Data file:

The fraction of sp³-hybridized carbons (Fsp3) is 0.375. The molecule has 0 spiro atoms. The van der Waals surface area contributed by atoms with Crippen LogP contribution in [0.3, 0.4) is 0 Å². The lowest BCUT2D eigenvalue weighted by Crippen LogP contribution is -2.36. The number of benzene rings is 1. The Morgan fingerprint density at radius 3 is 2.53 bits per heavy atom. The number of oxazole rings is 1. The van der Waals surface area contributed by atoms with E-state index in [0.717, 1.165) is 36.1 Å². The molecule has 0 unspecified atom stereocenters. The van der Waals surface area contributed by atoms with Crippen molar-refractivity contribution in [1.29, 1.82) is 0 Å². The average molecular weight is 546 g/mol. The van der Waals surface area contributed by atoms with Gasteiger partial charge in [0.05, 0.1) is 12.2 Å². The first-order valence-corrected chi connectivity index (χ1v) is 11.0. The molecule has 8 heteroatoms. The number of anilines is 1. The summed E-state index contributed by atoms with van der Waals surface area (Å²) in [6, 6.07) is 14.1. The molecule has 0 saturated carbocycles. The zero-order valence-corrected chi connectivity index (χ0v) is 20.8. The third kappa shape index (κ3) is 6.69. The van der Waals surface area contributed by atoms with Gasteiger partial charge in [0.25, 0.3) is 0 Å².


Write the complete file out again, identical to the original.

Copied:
The fraction of sp³-hybridized carbons (Fsp3) is 0.375. The molecule has 0 spiro atoms. The van der Waals surface area contributed by atoms with Crippen LogP contribution in [0.3, 0.4) is 0 Å². The lowest BCUT2D eigenvalue weighted by Crippen LogP contribution is -2.36. The number of benzene rings is 1. The Morgan fingerprint density at radius 3 is 2.53 bits per heavy atom. The number of oxazole rings is 1. The van der Waals surface area contributed by atoms with E-state index in [0.717, 1.165) is 36.1 Å². The molecule has 0 unspecified atom stereocenters. The van der Waals surface area contributed by atoms with Crippen molar-refractivity contribution in [1.29, 1.82) is 0 Å². The average molecular weight is 546 g/mol. The van der Waals surface area contributed by atoms with Gasteiger partial charge in [0.05, 0.1) is 12.2 Å². The first-order valence-corrected chi connectivity index (χ1v) is 11.0. The molecule has 8 heteroatoms. The number of anilines is 1. The summed E-state index contributed by atoms with van der Waals surface area (Å²) in [6, 6.07) is 14.1. The molecule has 0 saturated carbocycles. The zero-order valence-corrected chi connectivity index (χ0v) is 20.8. The third kappa shape index (κ3) is 6.69. The van der Waals surface area contributed by atoms with Gasteiger partial charge in [0.25, 0.3) is 0 Å².